• http://www.controlrooms.at/ Erich Strasser

    Samsung Display is also ready to mass produce flexible OLEDs in 2014, there are rumors that Galaxy S5 will be bendable!

  • guy

    The girl in the picture makes my OLED completely inflexible.

  • schoat333

    Samsung…. oh wait LG? What the?

  • Josh Fischer

    I don’t see this as practical in the idea of a truly flexible phone. Depending on the scratch resistance of the screen, it’ll still use some sort of protective film, likely forcing it to be rigid. To add to that, the frames, batteries, other components of a phone won’t allow for a truly flexible phone. However, where I think you will see this used is to create new unique designs for wearable tech such as watches. Also, this tech will likely be scaled up to be used to wrap things with digital displays that otherwise couldn’t be done due to unique shapes.

    BTW – wasn’t their recently some news regarding LG and a curved display? Something like the galaxy nexus but with a truely curved panel as well could be neat. Not game changing though.

    • Patrick Bateman

      I am from the future… You are wrong…

  • duke69111

    Instead of messing around with the displays, focus on making batteries last forever in a compact design.

    • zurginator

      They’re doing that too – the issue is these things don’t just happen faster when you throw money at them, the idea has to be formed first.

      You have to realize everyone and their mother’s brother’s cousin twice removed are researching batteries. Whoever makes the breakthrough is going to be rich. So Energizer, Duracell, Samsung, LG, Motorola, and everyone else ARE focusing on it.

  • Orion Pax

    Nexus 6 phone with flexible display.
    Nexus 7 (2014) with flexible display.
    1st or 2nd gen Nexus smartwatch with flexible display.

  • jszklany

    The worst part is it takes that whole black box to operate the screen – heading back to the suitcase phones!

  • http://www.ashevilletechnologyservices.com Dan Brown

    LG Optimus Prime Max G2 Smartwatch!!!

  • James Hill

    Gotta love thinking about 20/20.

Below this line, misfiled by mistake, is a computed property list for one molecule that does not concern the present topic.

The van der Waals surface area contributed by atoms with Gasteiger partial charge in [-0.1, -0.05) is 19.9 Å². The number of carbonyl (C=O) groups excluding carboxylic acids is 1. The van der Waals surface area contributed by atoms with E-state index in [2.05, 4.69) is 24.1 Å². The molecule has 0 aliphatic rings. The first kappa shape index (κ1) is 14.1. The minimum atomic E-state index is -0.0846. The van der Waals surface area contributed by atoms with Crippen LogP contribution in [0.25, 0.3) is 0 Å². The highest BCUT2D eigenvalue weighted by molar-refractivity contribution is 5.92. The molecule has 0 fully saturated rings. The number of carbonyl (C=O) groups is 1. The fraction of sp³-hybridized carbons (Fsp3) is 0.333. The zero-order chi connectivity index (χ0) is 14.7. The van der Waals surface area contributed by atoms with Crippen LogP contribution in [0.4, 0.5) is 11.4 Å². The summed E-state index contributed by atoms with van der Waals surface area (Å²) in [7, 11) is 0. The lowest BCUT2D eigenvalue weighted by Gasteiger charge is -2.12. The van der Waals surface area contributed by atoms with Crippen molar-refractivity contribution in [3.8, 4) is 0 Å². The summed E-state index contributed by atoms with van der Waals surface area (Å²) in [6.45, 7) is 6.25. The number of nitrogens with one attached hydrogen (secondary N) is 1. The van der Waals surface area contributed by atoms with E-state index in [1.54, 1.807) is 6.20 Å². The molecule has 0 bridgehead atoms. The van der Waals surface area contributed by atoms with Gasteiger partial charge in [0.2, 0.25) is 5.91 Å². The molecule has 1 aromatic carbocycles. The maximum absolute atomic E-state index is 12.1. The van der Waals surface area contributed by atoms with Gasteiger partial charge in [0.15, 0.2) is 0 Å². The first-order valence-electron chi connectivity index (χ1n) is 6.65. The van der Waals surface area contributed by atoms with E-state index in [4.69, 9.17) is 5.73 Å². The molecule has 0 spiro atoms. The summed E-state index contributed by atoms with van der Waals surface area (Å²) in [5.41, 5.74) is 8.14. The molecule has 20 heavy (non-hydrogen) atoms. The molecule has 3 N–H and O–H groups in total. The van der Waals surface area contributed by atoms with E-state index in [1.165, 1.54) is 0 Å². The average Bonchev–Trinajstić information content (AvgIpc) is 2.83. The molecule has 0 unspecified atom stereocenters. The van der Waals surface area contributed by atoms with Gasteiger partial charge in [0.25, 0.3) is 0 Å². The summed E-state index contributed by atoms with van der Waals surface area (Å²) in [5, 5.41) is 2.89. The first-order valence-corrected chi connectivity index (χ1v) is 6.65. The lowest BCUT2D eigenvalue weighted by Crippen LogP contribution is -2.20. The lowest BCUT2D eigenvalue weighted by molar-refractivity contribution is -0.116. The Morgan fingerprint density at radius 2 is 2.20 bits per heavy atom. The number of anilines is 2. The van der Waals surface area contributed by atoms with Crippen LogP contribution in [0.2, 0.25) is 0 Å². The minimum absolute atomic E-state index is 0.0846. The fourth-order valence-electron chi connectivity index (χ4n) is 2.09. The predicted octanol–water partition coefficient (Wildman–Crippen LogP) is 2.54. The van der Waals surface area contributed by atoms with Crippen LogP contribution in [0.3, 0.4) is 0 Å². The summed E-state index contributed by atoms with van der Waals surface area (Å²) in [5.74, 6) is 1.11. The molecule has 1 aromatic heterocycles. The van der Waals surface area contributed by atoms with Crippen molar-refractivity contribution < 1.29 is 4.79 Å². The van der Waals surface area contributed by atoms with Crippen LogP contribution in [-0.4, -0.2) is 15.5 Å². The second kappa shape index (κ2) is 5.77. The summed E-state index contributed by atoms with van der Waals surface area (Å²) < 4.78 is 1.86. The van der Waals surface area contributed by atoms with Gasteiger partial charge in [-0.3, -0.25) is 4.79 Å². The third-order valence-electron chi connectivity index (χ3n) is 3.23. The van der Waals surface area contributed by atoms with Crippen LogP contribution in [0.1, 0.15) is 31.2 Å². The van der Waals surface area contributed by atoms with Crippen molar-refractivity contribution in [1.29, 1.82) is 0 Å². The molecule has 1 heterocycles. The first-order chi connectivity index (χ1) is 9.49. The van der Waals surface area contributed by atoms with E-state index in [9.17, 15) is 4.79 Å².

• Chris Wallace

    Blur the display instead of the hot Korean girl next time.

  • AndroidUser00110001

    I would like to see how flexible something else in that picture is :-D

    • StuckOnVerizonForever

      Like a zipper….i mean what are we talking about?

  • Derrick Jefferson

    I assume that the main benefit of a flexible display is that it is harder to break, right?

  • flosserelli

    *yawn*
    Wake me up when they have flexible frames & batteries to match.

    • Jeremy Alajajian

      And CPUs, GPUs, batteries…etc…

      • StuckOnVerizonForever

        Yeah if my sh×t dont flex dont bother. Might as well make invisible phones.

        • Jonathan Williams

          Or phones that make me invisible.

    • http://twitter.com/geoff5093 Geoff Johnson

      Seems like this has other great benefits..

      “LG Display made the panel bendable and unbreakable.”

      • Jason

        Sweet – i’m tired of buying digitizers

      • zurginator

        The screen isn’t what breaks 99% of the time – it’s the glass on top of it.

        • http://twitter.com/geoff5093 Geoff Johnson

          Looks like they might not have to use glass anymore:

          “LG Display’s flexible OLED panel is built on plastic substrates instead of glass. By applying film-type encapsulation technology and attaching the protection film to the back of the panel, LG Display made the panel bendable and unbreakable.”

          • zurginator

            The catch being that almost everything scratches plastic.

          • michael arazan

            I wonder if Humidity and or condensation would play a factor with something that thin especially taking it inside from one temperature environment to another, or accidentally leaving it in the sun

    • zurginator

      Problem with that is how would you use it?

      1-handed operation goes completely out the window when you start using a flexible object.